Constitution Day

I know I’ve been a little remiss in not talking about how Constitution Day went.  It went fine. Casey kind of scared the shit out of me when about the second thing he said to me was, “Don’t worry. We have security on notice and I have a couple of big guys who can handle things sitting in the audience.”  And then I was very nervous about speaking and I felt like my voice shook the whole time.  And everyone was very sweet.

But here’s why I haven’t written about Constitution Day. I have spent much of my blogging career writing about how wrong Terry Frank is, about what an idiot she is, how stupid what she says is, and on and on. I don’t have to tell you if you’ve been reading along. And I fully expected, going over there, that I would come home and be all “Oh my god, Terry Frank said this…” and “Terry Frank said that…” and we would all be mildly shocked and horrified and have a good laugh.

This is an asshole attitude to have.

I felt excused in my asshole behavior because Frank’s got a radio show and a tv show and is friends with politicians and I’m “just a blogger.”

But, if there’s one thing my departed drinking buddy and his soon-t0-be departed friend have insisted week after week after week is that “I’m just a blogger” is an asshole excuse.

And here’s the thing.

I really liked Frank.  Not in the “Oh, gosh, I hope I can call her on the phone and talk about boys” way, but I was and still am struck by how much I liked her. She was calm and self-assured and gave a great talk that was well-researched and thoughtful and she was graceful and thoughtful herself.

Every question she answered, even when she disagreed with a person, I think that person felt listened to, considered, and engaged with.

I don’t say this mildly–it was really, really impressive.

And I felt like the proper response was to just be really impressed and to take some notes on how to steal those tactics for myself.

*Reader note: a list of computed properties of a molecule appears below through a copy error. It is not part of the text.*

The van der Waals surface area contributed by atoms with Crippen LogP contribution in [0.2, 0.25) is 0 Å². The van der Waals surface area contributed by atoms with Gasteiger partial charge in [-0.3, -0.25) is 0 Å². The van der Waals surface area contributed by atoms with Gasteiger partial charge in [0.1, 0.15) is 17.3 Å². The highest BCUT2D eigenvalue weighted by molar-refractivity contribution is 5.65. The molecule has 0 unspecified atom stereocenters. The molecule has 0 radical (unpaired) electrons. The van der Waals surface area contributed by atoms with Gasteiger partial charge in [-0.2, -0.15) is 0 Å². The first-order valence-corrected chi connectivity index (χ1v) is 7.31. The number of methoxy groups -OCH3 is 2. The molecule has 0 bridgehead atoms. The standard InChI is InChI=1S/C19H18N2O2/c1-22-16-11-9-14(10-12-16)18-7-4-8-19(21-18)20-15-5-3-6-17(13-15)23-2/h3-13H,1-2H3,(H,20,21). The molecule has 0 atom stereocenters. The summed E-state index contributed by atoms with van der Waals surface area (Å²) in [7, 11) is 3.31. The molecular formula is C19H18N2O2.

Did we disagree on stuff?  Yes, on most stuff. But there were only a few times when I felt like “Okay, what you think about things and what I think about things are so different that there just is no common ground.”  Mostly, when we disagreed, I felt like “Okay, we disagree, but we’re in the same ballpark. I see where you are and how you got there and I can see that you see where I am and how I got here and while we might not have a way to make some happy compromise on this issue, these are issues on which the world is big enough for us to work out our own ideas.”

And, frankly, I felt like coming back here and talking about how it went, in detail, with an audience I know mostly agrees with me, would have been opening up Frank for ridicule.

Because that’s the dynamic that I’ve set up here.

And I really felt like that would be cruel and really gross and contrary to the spirit of the day. It would have broken frith after the fact.


I don’t know.  One thing that’s weird about writing very intimately in a very public way is that people come to feel like they know you. And really, most of the time, this is so awesome. I have made great and dear friends from blogging.  But sometimes there’s this dynamic of “I know you, so you owe me.” And usually the things that people ask of you seem harmless enough, usually, they are harmless enough.

But sometimes it escalates into this realm that’s really, really distressing, where people want something from you and you feel like it shouldn’t be too much to ask to give it, but then they keep asking for more and more or you can’t figure out what, exactly, would satisfy them.